FOXBOROUGH, Mass. -- The New England Patriots and Baltimore Ravens will meet for the sixth time in the past six seasons Sunday night at M&T Bank Stadium. When considering how rivalries are born, that's a start.
Add in some high stakes, a bunch of nail-biting finishes and some of the game's biggest stars on each side, and it's no wonder this has been one of the more highly anticipated games since the 2012 schedule was announced.
"A lot of close, hard-fought games going back to '07," Patriots coach Bill Belichick said Friday. "Really, all those games have come down to the last possession, except the playoff game in 2010. All those other games were basically the last play, really, not even [just] the last possession. Very competitive games."
As Belichick pointed out, the Patriots have hosted the past four of them, including the 2011 AFC Championship Game, which ended in stunning fashion with Billy Cundiff's missed 32-yard field goal.
"We haven't been down there in a while, so that will make this a little different from the last few," Belichick said. "But that all evens out in the long run."
No doubt, as Patriots followers can point to the great New England-Indianapolis rivalry of recent years, and how there were stretches in which both teams seemed to have the home-field edge. This was also on Ravens coach John Harbaugh's mind earlier in the week, as he challenged reporters to remember the last time the Patriots visited Baltimore.
The answer, 2007, predates Harbaugh's tenure as Ravens head coach. Who could forget that '07 clash, the Patriots seemingly on the verge of having their undefeated regular season ended in Week 13 when then-Ravens defensive coordinator Rex Ryan called a regrettable timeout, Brian Billick was blowing kisses to Rodney Harrison, Bart Scott fired a penalty flag into the stands and the Patriots escaped with a 27-24 victory.
Harbaugh was hired the following season, with a strong recommendation from Bill Belichick helping his candidacy, and the teams didn't meet that year. They made up for it in 2009, first with a marathon meeting in Week 4 in which the Patriots held on late for a 27-21 win (the Ravens were driving for what could have been a winning touchdown, but the Patriots stopped them on fourth down at the New England 14-yard line).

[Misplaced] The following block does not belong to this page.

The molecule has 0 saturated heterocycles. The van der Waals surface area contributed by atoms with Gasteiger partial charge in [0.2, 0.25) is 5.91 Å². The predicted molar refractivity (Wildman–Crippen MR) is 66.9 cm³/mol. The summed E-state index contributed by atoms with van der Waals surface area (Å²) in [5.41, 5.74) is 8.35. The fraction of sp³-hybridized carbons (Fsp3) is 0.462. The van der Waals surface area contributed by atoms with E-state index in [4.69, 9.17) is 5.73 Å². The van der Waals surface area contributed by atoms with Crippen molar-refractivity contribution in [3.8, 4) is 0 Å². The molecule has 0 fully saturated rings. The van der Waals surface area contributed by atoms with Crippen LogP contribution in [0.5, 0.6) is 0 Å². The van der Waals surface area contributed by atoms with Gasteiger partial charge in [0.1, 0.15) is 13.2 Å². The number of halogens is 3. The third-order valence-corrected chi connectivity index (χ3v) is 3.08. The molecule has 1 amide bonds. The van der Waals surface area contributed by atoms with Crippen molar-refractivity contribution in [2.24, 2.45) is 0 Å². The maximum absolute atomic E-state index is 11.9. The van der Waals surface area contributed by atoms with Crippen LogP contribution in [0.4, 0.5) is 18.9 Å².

Then came the playoff blowout, running back Ray Rice's 83-yard touchdown run on the first offensive play igniting what owner Robert Kraft would later call one of the most frustrating moments of his ownership tenure (33-14) because of the lack of competitiveness the team showed. "Such an empty feeling," he said of the day receiver Wes Welker, having torn his ACL the week before in Houston, watched alongside him in the owner's box.
It took overtime for the Patriots to beat the Ravens the following season, 23-20. The Ravens led 20-10 early in the fourth quarter before the Patriots charged back.
Of all the meetings, that one's the freshest. It's why M&T Bank Stadium figures to be a hornet's nest of emotion, which Patriots players expect.
"That's part of winning on the road," quarterback Tom Brady said. "You're bringing however many guys with you -- 53 plus some coaches -- and that's really all you've got, and hopefully that's all we'll need."
Brady and the Patriots have been at their best in these types of situations -- the 2011 win at the Jets, after back-to-back losses, coming to mind as one of the most recent examples. Since 2008, the Patriots are 14-2 in games after a loss. The Ravens are 16-4.
So two forces will be colliding, and players and coaches from both teams have dismissed the idea that last season's AFC Championship Game has any bearing on Sunday night. There are new players. It's a new year.
Yeah, we get it. The past doesn't matter.
At the same time, it tells us a lot about what to expect when the Patriots and Ravens get together.
The teams do it again Sunday night, this time in Baltimore, so soon after the stunning turn of events at the end of the AFC Championship Game. Nothing like a little early-season drama.